Chapter 3 - Situations Subchapter: Relationships

Respect in a relationship

Maybe you’ve met someone new, or you’ve started to see someone familiar in a new way.

 

Maybe you’ve met someone new, or you’ve started to see someone familiar in a new way.

You’re intrigued and would like to get to know them better. The attraction might be brief, days or weeks, or the connection could develop into a relationship that lasts many years.

How do you manage the excitement of a new relationship and set down a healthy foundation for future happiness, for both people?

HEALTHY RELATIONSHIPS ARE BASED ON EQUALITY AND RESPECT

First, let’s look at self-respect.

 

Self-respect

Self-respect is when you recognise that your basic rights and freedoms are worthy of other people’s respect

When you have self-respect, you’re more likely to want to protect your rights and freedoms and you’re less likely to accept situations or people that attempt to deny you these rights and freedoms.

  • the right to follow your faith without fear or prejudice
  • the right to pursue your education or career goals without discrimination
  • the right to have and express an opinion
  • the right to privacy, personal space and personal time
  • within legal constraints, the freedom to love whoever you chose.

Self-respect is important at any time, but when in a relationship with another person it’s essential. When you have an awareness of who you are and what’s important to you, you’re more likely to encourage and support your partner to remain true to themselves.

What matters to you is essential to who you are as a person. This could be spending time with friends and family, studying, working, playing in a band, dancing, reading, writing poetry - anything that gives you pleasure or satisfaction and contributes to how you feel about yourself.

 

An illustrated character with ’body’ written on their body, and two large bubbles on either side of them named ‘Inner world’ and ‘Outer world’.

 

Self-respect is the best possible starting point for having a respectful relationship with another person.

 

Mutual respect

Mutual respect is when you respect each other as individuals with equal rights, freedoms, opinions, beliefs, goals and dreams.

As individuals, you understand that you each have personal boundaries that should be respected, and a need for privacy, personal space, and personal time.

As equal contributors to the relationship you respect each other’s strengths and weaknesses and provide each other with support and encouragement.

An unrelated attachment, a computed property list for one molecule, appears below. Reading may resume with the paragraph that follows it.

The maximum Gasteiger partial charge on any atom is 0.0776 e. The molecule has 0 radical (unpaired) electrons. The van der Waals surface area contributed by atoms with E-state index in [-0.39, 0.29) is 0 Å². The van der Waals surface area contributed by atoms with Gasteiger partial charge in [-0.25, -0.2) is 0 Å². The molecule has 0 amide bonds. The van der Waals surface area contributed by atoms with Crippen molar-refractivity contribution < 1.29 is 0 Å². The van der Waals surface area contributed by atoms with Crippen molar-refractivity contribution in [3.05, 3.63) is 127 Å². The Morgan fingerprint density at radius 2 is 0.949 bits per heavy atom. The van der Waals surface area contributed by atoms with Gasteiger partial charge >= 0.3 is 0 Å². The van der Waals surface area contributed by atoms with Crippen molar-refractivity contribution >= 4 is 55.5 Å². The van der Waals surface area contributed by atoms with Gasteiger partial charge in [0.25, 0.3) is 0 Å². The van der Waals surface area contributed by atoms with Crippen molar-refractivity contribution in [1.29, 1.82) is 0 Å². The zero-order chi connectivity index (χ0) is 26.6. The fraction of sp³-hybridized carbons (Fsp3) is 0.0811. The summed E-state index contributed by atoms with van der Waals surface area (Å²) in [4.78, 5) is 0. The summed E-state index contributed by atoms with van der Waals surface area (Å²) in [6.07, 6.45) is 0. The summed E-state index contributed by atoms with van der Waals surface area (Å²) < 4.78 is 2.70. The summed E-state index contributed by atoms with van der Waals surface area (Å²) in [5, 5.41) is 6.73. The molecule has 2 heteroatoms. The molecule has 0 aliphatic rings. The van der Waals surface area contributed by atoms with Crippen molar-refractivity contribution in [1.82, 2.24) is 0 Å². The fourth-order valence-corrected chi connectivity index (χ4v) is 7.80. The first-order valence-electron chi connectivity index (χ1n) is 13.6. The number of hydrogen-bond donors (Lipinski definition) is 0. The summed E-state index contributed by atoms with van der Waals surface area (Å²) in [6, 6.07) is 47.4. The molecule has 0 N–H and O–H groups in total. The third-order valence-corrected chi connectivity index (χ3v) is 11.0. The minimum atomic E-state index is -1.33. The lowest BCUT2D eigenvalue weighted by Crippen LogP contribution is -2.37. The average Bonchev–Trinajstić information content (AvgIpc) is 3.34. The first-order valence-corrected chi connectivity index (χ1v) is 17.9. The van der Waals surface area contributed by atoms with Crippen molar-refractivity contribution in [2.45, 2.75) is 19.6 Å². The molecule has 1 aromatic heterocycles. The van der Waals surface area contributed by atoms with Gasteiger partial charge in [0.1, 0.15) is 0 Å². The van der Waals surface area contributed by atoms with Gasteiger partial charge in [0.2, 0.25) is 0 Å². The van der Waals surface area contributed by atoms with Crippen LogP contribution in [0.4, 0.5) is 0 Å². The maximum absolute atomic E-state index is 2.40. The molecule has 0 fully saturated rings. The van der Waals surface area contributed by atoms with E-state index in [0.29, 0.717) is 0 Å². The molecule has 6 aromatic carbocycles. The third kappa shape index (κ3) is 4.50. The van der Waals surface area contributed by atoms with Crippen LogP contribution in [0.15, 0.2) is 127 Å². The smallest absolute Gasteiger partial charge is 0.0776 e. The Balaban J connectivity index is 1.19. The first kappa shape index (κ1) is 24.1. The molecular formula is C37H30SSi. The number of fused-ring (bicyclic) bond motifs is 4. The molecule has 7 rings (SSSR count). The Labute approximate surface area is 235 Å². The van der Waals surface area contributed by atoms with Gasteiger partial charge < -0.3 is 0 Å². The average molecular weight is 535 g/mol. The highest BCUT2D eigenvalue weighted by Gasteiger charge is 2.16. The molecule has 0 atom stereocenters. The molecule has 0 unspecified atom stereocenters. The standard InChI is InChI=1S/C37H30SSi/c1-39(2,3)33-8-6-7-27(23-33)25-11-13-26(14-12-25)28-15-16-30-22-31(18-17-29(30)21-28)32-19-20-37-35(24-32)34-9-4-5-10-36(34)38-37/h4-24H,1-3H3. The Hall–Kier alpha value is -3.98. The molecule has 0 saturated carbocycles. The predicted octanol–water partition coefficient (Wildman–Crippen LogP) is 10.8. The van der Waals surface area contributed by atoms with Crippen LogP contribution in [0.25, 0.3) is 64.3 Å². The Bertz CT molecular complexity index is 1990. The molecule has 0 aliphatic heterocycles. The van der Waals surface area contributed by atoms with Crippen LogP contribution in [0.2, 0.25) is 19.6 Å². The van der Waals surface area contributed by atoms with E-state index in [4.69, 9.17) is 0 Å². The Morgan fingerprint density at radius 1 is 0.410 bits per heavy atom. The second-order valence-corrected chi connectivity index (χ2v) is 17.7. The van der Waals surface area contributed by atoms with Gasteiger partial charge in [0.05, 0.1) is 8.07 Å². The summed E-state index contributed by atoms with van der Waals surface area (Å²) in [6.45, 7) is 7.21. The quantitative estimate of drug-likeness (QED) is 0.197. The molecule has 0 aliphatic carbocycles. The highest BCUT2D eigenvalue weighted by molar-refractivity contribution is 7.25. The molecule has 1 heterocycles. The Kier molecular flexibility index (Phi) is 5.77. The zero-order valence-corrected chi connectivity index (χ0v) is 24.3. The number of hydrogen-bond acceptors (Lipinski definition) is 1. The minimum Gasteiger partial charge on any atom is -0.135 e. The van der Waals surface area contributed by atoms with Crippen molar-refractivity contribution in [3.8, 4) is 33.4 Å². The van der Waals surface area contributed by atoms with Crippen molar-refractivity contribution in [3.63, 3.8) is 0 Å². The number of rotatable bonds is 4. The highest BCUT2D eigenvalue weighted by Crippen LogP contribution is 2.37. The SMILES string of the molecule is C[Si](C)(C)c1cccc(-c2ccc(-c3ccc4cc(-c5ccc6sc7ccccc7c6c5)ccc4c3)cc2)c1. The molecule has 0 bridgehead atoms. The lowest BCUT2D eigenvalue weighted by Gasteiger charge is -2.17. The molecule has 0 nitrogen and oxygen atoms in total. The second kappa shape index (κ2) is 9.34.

Respectful relationship fundamentals

We are all individuals with our unique inner and outer worlds. We have different ways of demonstrating respect and different tolerances to what we consider disrespectful.

Apart from accepting each other’s basic rights and freedoms, there are fundamental principles found in all healthy and respectful relationships:

  • Your relationship doesn’t compromise or reduce the importance of your other commitments – family, friends, study and professional requirements.
  • You feel supported to maintain and develop your individual identity – new interests, hobbies, friends.
  • Your relationship is grounded in trust – you feel trusted and you trust your partner.
  • Your relationship encourages open and honest communication without fear or judgement.
  • Conflict is handled respectfully and without pressure or intimidation.
  • There is no power dynamic with one person exercising greater control or influence than the other.
  • Both persons are considered equal.

 

 

 

Other influences

Each relationship you have will be different – the initial attraction, individual wants and needs, shared goals, and future plans. There are also other external factors that can impact how a relationship develops.

 

SOCIAL NORMS

Social norms can influence all aspects of our behaviour, including how we manage relationships.

Social and community norms might even influence who we might choose to begin a relationship with in the first place. These norms vary across communities and cultures and it can be difficult to go against pressure from family and friends.

 

MEDIA

The media is full of depictions of relationships – new relationships, relationships in trouble, relationships overcoming huge obstacles before finishing with the inevitable love conquering all.

Movies that promote how ‘true love’ should look, or listicles on how to get the relationship you deserve can be entertaining, to watch and to read, but they are not about you, your partner, or what’s unique about the two of you together.

Whatever is happening in your life is specific to you and whoever you choose to be sharing it with. If you feel loved, respected and equal, that is a healthy relationship.

 

Two illustrated characters hold hands and look at a sign of a couple celebrating with a kiss and a love heart.

 

GENDER

Gender stereotypes are generalisations about a person based on their gender. These generalisations usually reflect the conventional gender roles of the specific society or culture we live in.

Gendered stereotypes attempt to enforce the social norms that prescribe that, if you are of a particular gender, you should like certain things, do certain things and want certain things in order to conform to accepted gender roles.

Gendered stereotypes and norms might go against a person’s inner world and put pressure on a relationship, if the individuals feel they should ignore their inner worlds to behave as others expect them to behave, or take on roles that are expected within society. In a healthy relationship, partners negotiate roles based on each other’s needs and wants, not on societal expectations.